Riding the right way: James Wilson hosts clinic to help individuals improve form, skills

James Wilson leads a pack of riders on a single-track trail at the Lunch Loop trails off Monument Road.

Photo by William Woody —James Wilson, of MTB Strength Training Systems, holds his bike up Friday at the Lunch Loop trails near Monument Road. Wilson focuses on specific exercises that can help mountain bikers improve their approach on the trail. Wilson held a clinic Tuesday to help riders advance their skills.

James Wilson is teaching what he knows and loves.

Wilson hosted an informational clinic Tuesday about improving mountain biking skills at MTB Strength Training Systems, 573 S. Commercial Dr., Suite 5.

“You can learn how to apply your fitness to get better on your bike,” Wilson said. “It’s all geared toward helping riders get fitter and better skilled.”

Wilson owns MTB, but also is the strength and conditioning coach for the Yeti Cycles World Cup team, which includes Aaron Gwin, one of the top-rated American downhill mountain bike racers.

Wilson puts together strength programs for riders like Gwin and is constantly updating his blog, http://www.bikejames.com, with different content regarding mountain biking.

The California native is helping train top riders, but said he really enjoys providing fitness programs for people like himself.

“I like helping the pros, but for me, I just want to go out and ride Lunch Loop and Mary’s Loop and be able to ride it hard and have fun,” Wilson said. ” I designed my programs to help your average trail rider increase their skills and fitness.”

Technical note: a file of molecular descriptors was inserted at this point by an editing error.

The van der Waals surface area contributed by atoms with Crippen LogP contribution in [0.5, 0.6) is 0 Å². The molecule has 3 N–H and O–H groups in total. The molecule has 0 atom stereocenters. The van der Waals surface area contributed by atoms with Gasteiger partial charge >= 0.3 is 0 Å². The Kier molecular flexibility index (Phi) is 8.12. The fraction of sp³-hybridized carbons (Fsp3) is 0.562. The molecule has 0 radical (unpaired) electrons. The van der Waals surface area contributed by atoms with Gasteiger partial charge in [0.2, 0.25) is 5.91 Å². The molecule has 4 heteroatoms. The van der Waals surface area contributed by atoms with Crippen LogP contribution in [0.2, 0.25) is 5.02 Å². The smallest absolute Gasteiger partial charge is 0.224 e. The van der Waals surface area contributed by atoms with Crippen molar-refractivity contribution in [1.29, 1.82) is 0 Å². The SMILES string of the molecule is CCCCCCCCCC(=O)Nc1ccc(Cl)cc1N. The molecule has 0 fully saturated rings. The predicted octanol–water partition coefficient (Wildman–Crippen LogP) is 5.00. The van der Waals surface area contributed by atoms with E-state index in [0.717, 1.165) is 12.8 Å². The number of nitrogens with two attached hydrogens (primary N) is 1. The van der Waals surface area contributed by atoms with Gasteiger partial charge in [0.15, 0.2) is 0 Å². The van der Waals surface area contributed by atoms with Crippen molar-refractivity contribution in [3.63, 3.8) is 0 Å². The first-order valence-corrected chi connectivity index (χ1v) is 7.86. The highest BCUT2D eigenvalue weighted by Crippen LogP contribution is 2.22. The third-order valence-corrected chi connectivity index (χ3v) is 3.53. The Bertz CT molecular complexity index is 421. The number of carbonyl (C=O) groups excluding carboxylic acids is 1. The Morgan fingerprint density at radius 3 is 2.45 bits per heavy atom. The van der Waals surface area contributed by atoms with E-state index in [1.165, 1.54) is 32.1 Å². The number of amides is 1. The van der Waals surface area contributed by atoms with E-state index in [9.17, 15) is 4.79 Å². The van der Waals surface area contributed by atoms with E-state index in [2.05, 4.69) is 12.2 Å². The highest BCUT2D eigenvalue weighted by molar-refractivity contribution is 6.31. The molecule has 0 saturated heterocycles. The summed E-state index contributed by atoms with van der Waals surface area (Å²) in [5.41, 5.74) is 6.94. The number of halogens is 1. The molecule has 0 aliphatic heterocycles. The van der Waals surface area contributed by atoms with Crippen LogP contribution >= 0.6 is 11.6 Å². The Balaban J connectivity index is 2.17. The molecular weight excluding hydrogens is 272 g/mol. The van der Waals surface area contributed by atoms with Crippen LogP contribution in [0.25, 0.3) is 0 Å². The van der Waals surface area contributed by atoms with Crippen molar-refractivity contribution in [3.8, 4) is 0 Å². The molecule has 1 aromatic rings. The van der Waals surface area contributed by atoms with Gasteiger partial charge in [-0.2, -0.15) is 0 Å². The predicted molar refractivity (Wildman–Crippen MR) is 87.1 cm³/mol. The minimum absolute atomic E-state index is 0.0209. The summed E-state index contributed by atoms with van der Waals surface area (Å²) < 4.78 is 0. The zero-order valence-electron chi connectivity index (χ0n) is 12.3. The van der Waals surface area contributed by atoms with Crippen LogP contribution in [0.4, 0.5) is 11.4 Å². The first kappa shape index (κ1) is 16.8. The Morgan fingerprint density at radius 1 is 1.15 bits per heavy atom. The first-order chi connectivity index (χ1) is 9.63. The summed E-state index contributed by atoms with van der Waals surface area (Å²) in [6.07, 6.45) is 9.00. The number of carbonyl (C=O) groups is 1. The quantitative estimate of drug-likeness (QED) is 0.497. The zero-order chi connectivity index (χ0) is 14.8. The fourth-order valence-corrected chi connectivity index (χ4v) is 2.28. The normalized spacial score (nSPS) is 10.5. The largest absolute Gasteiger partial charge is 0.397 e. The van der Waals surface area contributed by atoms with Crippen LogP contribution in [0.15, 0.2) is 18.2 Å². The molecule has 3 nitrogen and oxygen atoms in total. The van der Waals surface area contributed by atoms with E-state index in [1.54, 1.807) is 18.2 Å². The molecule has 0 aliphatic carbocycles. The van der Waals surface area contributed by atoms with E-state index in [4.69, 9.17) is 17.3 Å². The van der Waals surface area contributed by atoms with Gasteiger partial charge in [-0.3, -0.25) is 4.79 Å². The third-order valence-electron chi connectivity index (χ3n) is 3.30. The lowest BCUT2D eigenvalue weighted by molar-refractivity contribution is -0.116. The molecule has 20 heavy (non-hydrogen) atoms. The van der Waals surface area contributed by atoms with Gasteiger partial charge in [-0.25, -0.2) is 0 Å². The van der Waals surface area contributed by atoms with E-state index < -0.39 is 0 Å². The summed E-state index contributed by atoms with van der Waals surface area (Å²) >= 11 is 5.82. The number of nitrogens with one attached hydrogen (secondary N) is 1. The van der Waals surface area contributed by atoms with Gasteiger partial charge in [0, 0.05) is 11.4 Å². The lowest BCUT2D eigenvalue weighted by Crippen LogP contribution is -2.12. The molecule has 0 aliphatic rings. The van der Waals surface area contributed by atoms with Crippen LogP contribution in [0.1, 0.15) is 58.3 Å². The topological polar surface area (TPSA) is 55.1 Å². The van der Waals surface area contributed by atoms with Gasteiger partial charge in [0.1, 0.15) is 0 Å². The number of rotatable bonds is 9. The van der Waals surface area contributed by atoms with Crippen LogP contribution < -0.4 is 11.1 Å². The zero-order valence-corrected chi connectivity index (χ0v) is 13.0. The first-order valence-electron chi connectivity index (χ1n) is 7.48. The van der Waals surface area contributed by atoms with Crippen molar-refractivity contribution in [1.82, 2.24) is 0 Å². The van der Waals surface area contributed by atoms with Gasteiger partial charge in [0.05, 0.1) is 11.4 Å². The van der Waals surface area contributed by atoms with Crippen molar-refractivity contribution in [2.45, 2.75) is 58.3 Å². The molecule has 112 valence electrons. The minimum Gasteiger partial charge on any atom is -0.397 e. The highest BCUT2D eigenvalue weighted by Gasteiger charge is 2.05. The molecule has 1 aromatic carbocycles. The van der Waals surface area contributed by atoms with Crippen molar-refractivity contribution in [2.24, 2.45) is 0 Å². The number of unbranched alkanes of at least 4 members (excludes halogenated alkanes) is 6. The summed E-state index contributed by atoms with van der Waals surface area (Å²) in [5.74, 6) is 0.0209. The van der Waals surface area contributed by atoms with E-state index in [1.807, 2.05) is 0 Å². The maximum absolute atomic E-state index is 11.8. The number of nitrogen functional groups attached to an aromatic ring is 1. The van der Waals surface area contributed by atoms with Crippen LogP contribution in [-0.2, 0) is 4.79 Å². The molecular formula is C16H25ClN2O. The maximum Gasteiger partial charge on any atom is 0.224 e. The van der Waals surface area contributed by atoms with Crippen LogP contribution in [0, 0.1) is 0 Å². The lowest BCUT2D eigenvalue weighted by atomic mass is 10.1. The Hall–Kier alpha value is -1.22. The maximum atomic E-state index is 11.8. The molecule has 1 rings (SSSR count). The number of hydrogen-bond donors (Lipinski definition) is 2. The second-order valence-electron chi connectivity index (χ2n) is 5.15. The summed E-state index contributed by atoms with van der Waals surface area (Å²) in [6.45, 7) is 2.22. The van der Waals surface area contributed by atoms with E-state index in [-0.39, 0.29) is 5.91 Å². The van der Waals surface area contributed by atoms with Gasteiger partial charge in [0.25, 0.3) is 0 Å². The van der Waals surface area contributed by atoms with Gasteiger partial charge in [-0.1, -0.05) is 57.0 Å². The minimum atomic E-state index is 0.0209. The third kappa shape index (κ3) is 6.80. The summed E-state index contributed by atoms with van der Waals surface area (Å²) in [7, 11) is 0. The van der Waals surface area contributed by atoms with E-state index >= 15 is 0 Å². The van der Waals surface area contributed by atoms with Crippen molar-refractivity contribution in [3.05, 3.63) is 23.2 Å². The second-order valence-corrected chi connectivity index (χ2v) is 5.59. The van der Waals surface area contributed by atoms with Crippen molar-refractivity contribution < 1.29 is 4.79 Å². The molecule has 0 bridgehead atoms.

During Tuesday’s clinic, Wilson went over a few areas that riders can work on to help improve their performance on the trail.

Near the top of that list is proper body positioning on the bike.

“There is a basic body position where you have your butt back, your spine straight and you are ready to move,” Wilson said. “A lot of riders can’t flex at the hips properly, so they end up rounding their lower back, and this does two things: it puts extra stress on the low back which leads to pain, and puts them out of balance on the bike.”

After explaining this approach Wilson had the riders try it out. Garrett Guthrie, 15, said he felt a difference immediately.

“I didn’t know how much the standard position and being flexible helps,” said Guthrie, who’s been mountain biking seriously for less than a year. “I noticed when I concentrated on keeping my back straight it felt a lot better.”

The key to successful mountain biking is all in the hips, he said, and there are certain exercises in the gym that will improve a rider’s hip strength.

“The dead lift teaches that hip hinge,” Wilson said. “Something like cornering requires a lot of hip mobility and control, so that’s why a lot of mountain bikers can’t corner and don’t feel confident in corners, because they don’t know how to keep their hips right to keep themselves balanced in the corners.”

Wilson, 34, moved to Fruita after falling in love with the local mountain biking scene. He said his passion for teaching fitness for mountain biking comes from his own experience on the trail.

“I’m a mountain biker and this is what I do, so I’m not a road rider or triathlete, or body builder/personal trainer at the gym,” he said. “I am a mountain biker, so everything I do, I view through that prism. That’s what I like about training and getting better.

“Plus mountain biking is fun. If it feels like work, you’re probably trying too hard.”


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